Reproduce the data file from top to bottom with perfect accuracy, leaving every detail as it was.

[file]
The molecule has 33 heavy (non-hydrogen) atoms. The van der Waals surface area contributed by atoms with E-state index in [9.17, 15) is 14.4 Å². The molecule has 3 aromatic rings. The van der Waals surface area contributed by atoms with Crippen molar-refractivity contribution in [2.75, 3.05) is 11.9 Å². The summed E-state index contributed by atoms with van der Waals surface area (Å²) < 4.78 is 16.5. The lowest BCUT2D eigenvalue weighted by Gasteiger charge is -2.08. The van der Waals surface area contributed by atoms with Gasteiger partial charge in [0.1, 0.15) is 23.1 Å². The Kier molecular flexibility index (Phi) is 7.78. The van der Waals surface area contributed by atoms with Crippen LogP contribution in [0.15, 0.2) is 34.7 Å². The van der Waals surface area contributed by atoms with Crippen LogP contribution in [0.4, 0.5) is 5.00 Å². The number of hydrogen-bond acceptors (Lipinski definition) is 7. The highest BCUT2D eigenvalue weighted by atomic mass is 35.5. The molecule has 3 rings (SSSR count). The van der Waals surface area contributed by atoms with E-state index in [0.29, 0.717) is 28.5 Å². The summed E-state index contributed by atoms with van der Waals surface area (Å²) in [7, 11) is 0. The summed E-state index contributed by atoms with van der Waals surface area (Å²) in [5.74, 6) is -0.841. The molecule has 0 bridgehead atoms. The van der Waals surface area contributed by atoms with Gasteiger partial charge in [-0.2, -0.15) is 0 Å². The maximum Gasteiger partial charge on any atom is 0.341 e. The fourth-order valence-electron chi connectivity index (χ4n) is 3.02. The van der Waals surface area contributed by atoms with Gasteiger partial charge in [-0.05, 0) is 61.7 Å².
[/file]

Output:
The molecule has 33 heavy (non-hydrogen) atoms. The van der Waals surface area contributed by atoms with E-state index in [9.17, 15) is 14.4 Å². The molecule has 3 aromatic rings. The van der Waals surface area contributed by atoms with Crippen molar-refractivity contribution in [2.75, 3.05) is 11.9 Å². The summed E-state index contributed by atoms with van der Waals surface area (Å²) < 4.78 is 16.5. The lowest BCUT2D eigenvalue weighted by Gasteiger charge is -2.08. The van der Waals surface area contributed by atoms with Gasteiger partial charge in [0.1, 0.15) is 23.1 Å². The Kier molecular flexibility index (Phi) is 7.78. The van der Waals surface area contributed by atoms with Crippen LogP contribution in [0.15, 0.2) is 34.7 Å². The van der Waals surface area contributed by atoms with Crippen LogP contribution in [0.4, 0.5) is 5.00 Å². The number of hydrogen-bond acceptors (Lipinski definition) is 7. The highest BCUT2D eigenvalue weighted by atomic mass is 35.5. The molecule has 3 rings (SSSR count). The van der Waals surface area contributed by atoms with E-state index in [0.29, 0.717) is 28.5 Å². The summed E-state index contributed by atoms with van der Waals surface area (Å²) in [7, 11) is 0. The summed E-state index contributed by atoms with van der Waals surface area (Å²) in [5.74, 6) is -0.841. The molecule has 0 bridgehead atoms. The van der Waals surface area contributed by atoms with Gasteiger partial charge in [-0.2, -0.15) is 0 Å². The maximum Gasteiger partial charge on any atom is 0.341 e. The fourth-order valence-electron chi connectivity index (χ4n) is 3.02. The van der Waals surface area contributed by atoms with Gasteiger partial charge in [-0.05, 0) is 61.7 Å².